The Tribe’s record against the AL Contenders. They aren’t scared of any of their nearest competition and can prove it. They also have the most road wins in baseball, so traveling isn’t an issue with this team, either.
0-2 with a ERA of 14.63: Chris Sale
1-3 with a ERA of 8.14: Justin Verlander
The 2017 season numbers of the aces on what are considered the two best teams in the AL outside of the Indians
7-0 with a 2.89 ERA: Trevor Bauer
The career numbers of the Indians’ third starter versus the Astros.
4. Elite Defense The Indians led the AL in fielding percentage this year, finishing a whopping .001 behind the Marlins for the overall MLB lead. It’s not like they don’t have range, either. Spotlight: Francisco Lindor, the reigning platinum glove winner at shortstop in MLB
5. Offensive Firepower And it’s not like the Indians can’t hit. They rank third in the AL in runs scored, sixth in all of MLB. They have a very well-rounded lineup that features prominent switch hitters who all have power. They have no overall weakness from one side of the plate, and truly have no preference as to who pitches to them. They started off the season poorly against left handers, but have since kicked it into gear hitting for a higher average (.268) than they do against righties (.261).
6. Revenge factor The last three representatives of the American League in the World Series have come from the AL Central: the Kansas City Royals in 2014 and 2015, and the Indians last year. That Royals team lost a brutal Game 7 to Madison Bumgarner and the Giants in 2014 then came back to manhandle the New York Mets and win it all in 2015. After Game 7 versus the Cubs, there were a lot of people pointing to that Royals team that rebounded the following year. That’s an unfair comparison to make to any team, even if they are from the same division and in smaller markets. However, the regular season is done, and the Tribe appears to have come back bigger, better, badder and stronger. The Indians started off the 2017 season a little hung over, but have shook it with a 22-game winning streak and have the look of a team who is wearing that 2016 Game 7 chip quite prominently on their shoulders. Maybe the Royals comparisons weren’t too premature.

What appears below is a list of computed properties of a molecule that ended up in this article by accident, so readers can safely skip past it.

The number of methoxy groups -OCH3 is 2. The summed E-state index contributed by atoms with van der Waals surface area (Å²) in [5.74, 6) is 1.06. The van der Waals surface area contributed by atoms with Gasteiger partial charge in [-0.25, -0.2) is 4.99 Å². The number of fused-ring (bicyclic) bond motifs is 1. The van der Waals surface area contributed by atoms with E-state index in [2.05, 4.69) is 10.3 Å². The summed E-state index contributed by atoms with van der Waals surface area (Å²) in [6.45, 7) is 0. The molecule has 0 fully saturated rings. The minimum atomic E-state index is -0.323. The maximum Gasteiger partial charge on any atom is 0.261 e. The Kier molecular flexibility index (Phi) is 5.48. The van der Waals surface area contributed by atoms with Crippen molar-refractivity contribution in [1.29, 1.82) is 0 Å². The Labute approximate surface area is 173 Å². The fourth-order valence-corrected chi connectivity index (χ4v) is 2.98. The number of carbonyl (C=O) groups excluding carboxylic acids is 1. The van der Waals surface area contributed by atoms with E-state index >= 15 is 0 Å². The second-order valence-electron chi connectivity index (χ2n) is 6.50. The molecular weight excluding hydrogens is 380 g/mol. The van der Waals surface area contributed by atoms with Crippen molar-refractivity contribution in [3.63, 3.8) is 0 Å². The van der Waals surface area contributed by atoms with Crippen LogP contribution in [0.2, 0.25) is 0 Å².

Why the Indians WON’T win the World Series
1. It’s baseball No need to get analytical to identify the most obvious reason why the Indians won’t win it all: IT’S BASEBALL. The famous quote from Billy Beane in "Moneyball" is, "It’s my job to get us to the playoffs. Everything after that is f—– luck." Any number of things can go wrong. Pick one of the age-old baseball clichés such as bats going cold or seeing eye baseballs… anything can happen in October no matter how good you were over 162.
2. Outfield depth While the Indians are not totally dependent on one hitter like the Angels are with Mike Trout, they are dealing with a number of injuries in the outfield.
All Star Michael Brantley, who has not played since August 8th, shows no signs of returning soon from an ankle injury.
Rookie stud defensive center fielder Bradley Zimmer, who would have brought a much-needed speed element, is out for the season with a broken bone in his hand.
Lonnie Chisenhall has been dealing with calf and leg issues for months.
Even left-handed pitching hitting specialist Brandon Guyer has dealt with injury issues this year.
The only healthy bodies in the outfield currently are Austin Jackson, Jay Bruce, Abraham Almonte and rookie September call-up Greg Allen. It got so bad that Jason Kipnis, a center fielder in college at Arizona State, moved from his home at second base to get some reps at center in case they need the added depth there. If the outfield play is unstable, it would be hard to envision the Indians hoisting the Commissioner’s Trophy come late this Fall
3. Starter Inexperience Corey Kluber proved his worth in last year’s postseason by pitching numerous times on short rest, consistently going deep into games with absurd effectiveness. The Indians had to rely even more on their ace last year since Carlos Carrasco was not available, Trevor Bauer took a drone to his hand in the ALCS and Danny Salazar was in the bullpen. Carrasco and Bauer, while currently in great form, did not get the true postseason experience a year ago. Right now, Salazar isn’t even in the rotation and is a question mark to even make the postseason roster. Mike Clevinger had a fabulous year, and is the clear cut fourth starter. However, he also lacks in the experience department. Putting Kluber aside, Carrasco, Bauer and Clevinger have very limited postseason starting experience. Even if Corey Kluber pitches like Corey Kluber, Cleveland will still need production from their other starters on the big stage in order to win it all.